Alcantara was once a top prospect who showed good basestealing ability and burgeoning power in the minors, but his stock has fallen in recent years as he’s passed through the Cubs and Athletics organizations. The Reds claimed him from Oakland last October, and he’s batted a very poor .171/.187/.248 (including a 35.2 K% and 1.9 BB%) in 108 plate appearances while playing six positions in the big leagues this season. He’s also out of options, further complicating any hopes the Reds might have had of continuing to carry him on their roster. In parts of four big-league seasons, Alcantara has batted just .189/.235/.315 in 459 plate appearances.
- The Reds have announced that righty Scott Feldman will start tonight against Milwaukee as he returns from about four weeks on the DL with knee inflammation. That’s significant because Feldman could be a trade candidate this month — he’s a free agent after the season and might very well have been traded last month had he not been hurt. It’s also possible Feldman could be claimed should the Reds place him on revocable waivers, since he’s only making $2.3MM this season and has produced a 4.34 ERA, 7.5 K/9 and 3.0 BB/9 over 103 2/3 innings.
The Braves have received first baseman Kevin Franklin from the Reds, per an announcement from the Cincinnati organization. He represents the player to be named later from the February swap that sent infielder Brandon Phillips to Atlanta.
Franklin, 22, was taken in the second round of the 2013 draft. But he has yet to make much progress through the system. Indeed, he has topped out thus far at the High-A level, with tepid numbers all along the way. This year, Franklin has appeared in only 27 A-ball games, posting an ugly .179/.225/.238 batting line.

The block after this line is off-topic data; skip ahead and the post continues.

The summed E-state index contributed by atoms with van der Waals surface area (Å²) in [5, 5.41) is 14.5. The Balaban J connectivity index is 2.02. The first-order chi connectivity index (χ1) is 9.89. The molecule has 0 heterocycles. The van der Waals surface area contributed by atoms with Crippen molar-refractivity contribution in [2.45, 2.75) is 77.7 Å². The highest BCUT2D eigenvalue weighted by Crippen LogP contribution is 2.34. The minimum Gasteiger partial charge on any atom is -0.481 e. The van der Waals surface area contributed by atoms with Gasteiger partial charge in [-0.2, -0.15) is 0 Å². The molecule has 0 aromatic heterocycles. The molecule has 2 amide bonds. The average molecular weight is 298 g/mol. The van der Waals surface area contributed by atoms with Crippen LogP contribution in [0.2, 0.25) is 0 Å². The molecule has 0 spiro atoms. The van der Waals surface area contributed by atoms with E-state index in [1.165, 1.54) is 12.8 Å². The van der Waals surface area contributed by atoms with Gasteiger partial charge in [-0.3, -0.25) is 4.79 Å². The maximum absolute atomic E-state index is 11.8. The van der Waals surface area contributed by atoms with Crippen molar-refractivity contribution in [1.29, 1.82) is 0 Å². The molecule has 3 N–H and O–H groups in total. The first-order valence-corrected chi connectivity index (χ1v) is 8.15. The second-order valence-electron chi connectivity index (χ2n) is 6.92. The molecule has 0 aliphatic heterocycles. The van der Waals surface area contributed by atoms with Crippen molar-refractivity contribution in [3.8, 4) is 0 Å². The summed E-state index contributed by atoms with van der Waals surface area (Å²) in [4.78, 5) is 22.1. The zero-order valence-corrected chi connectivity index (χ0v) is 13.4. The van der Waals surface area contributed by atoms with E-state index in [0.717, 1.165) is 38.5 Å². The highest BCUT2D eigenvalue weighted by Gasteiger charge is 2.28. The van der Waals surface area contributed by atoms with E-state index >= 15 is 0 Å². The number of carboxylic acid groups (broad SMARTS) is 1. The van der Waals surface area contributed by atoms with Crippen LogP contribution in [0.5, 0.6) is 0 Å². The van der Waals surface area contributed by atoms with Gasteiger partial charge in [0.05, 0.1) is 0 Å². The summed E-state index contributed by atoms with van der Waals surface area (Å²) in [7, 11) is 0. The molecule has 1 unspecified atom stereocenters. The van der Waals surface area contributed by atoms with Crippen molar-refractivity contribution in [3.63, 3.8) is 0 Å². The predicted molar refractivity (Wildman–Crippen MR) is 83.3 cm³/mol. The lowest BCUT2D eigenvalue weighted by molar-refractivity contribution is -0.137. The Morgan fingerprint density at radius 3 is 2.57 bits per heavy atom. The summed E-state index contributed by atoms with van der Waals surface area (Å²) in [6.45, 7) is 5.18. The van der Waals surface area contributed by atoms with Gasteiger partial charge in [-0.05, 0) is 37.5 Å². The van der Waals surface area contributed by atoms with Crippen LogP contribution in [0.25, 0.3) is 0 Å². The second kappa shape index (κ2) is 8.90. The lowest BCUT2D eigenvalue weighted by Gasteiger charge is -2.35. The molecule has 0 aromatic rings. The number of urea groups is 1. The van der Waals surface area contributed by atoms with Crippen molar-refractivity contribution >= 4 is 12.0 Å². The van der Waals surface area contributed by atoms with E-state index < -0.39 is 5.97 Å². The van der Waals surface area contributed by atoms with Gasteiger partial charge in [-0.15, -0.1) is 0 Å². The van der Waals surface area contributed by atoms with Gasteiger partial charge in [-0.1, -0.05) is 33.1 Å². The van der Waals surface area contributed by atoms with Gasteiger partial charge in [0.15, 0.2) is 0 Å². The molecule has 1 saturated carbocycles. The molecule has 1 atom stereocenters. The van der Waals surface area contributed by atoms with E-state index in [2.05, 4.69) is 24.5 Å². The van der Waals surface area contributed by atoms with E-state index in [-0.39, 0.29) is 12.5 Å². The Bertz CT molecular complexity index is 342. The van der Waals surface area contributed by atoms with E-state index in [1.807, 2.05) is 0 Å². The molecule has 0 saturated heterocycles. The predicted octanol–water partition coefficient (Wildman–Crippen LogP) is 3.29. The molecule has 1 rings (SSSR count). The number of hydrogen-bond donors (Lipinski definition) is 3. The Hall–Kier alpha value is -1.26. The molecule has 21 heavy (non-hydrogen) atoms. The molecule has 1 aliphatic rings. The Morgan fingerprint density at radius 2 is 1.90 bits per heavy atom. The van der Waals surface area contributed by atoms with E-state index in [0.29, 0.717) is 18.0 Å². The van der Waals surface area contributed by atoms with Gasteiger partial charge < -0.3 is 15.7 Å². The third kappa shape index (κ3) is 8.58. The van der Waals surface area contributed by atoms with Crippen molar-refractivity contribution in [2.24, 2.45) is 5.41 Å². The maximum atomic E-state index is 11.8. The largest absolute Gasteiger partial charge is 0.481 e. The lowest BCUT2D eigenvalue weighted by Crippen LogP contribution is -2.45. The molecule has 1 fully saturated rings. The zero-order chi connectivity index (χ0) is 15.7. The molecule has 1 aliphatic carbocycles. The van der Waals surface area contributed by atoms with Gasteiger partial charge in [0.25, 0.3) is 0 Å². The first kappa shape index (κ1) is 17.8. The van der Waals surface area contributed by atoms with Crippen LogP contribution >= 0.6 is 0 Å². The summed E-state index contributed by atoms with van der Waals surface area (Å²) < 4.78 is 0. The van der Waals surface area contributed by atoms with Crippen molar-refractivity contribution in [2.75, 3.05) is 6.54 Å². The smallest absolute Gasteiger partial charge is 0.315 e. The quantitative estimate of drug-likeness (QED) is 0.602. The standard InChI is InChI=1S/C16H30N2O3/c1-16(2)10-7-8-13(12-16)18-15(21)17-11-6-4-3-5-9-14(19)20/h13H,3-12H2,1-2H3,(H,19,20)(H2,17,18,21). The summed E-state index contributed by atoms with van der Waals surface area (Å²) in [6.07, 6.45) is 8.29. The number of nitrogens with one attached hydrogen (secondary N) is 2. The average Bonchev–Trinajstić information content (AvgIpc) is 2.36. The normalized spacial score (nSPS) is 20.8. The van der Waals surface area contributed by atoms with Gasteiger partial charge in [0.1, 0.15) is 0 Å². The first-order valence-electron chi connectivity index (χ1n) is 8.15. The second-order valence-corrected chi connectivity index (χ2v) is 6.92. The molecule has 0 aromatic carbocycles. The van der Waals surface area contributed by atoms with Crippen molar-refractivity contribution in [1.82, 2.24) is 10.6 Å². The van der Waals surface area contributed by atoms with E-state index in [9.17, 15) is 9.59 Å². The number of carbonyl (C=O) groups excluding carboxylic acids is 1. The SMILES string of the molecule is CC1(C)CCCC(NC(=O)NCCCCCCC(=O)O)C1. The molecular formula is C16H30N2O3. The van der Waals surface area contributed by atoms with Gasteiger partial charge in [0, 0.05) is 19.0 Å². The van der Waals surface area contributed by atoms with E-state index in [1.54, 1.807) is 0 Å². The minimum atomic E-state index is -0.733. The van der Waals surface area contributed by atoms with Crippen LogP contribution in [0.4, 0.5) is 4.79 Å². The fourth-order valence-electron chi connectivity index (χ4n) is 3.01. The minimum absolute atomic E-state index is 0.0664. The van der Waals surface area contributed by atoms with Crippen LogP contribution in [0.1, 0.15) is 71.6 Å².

The trade remains something of an odd one, due largely to Phillips’s no-trade protection and sizable salary. Atlanta took on only $1MM of his salary in the trade, while sending pitchers Andrew McKirahan and Carlos Portuondo to the Reds. Neither of those hurlers has seen much action this year or shown a particular likelihood of contributing at the MLB level.
The Reds announced on Wednesday that they’ve claimed right-hander Luke Farrell off waivers from the Dodgers and designated former Dodger Scott Van Slyke for assignment in order to clear a spot on the 40-man roster. Farrell has been optioned to Triple-A Louisville, per the Reds’ announcement.
The 26-year-old Farrell is the son of Red Sox manager John Farrell and made his MLB debut with the Royals earlier this year. He was knocked around for five runs on seven hits and three walks with two strikeouts in 2 2/3 innings, and that outing still represents his long MLB appearance.
Though his debut was rough, Farrell has produced solid Triple-A results in 2016-17, working to a combined 3.83 ERA with 8.5 K/9, 3.5 BB/9 and roughly a 36 percent ground-ball rate in 199 2/3 innings. He has a pair of minor league options remaining beyond this season, which also figures to have some appeal to the Reds.
Van Slyke was acquired alongside catching prospect Hendrik Clementina minutes before the non-waiver trade deadline in the trade that sent Tony Cingrani to the Dodgers. While some may wonder why the Reds didn’t simply acquire Farrell in place of Van Slyke in that trade, it’s likely due to the fact that the Reds took on the remainder of Van Slyke’s salary, thus offsetting some of the financial cost of Cingrani for Los Angeles.
The 31-year-old Van Slyke is earning $1.325MM and has appeared in just 29 games this season (all with the Dodgers), hitting .122/.250/.293 in 48 plate appearances. Van Slyke, of course, has had his share of success in the Majors but hasn’t been especially productive since 2014. He’s also carrying a disappointing .714 OPS in Triple-A this season.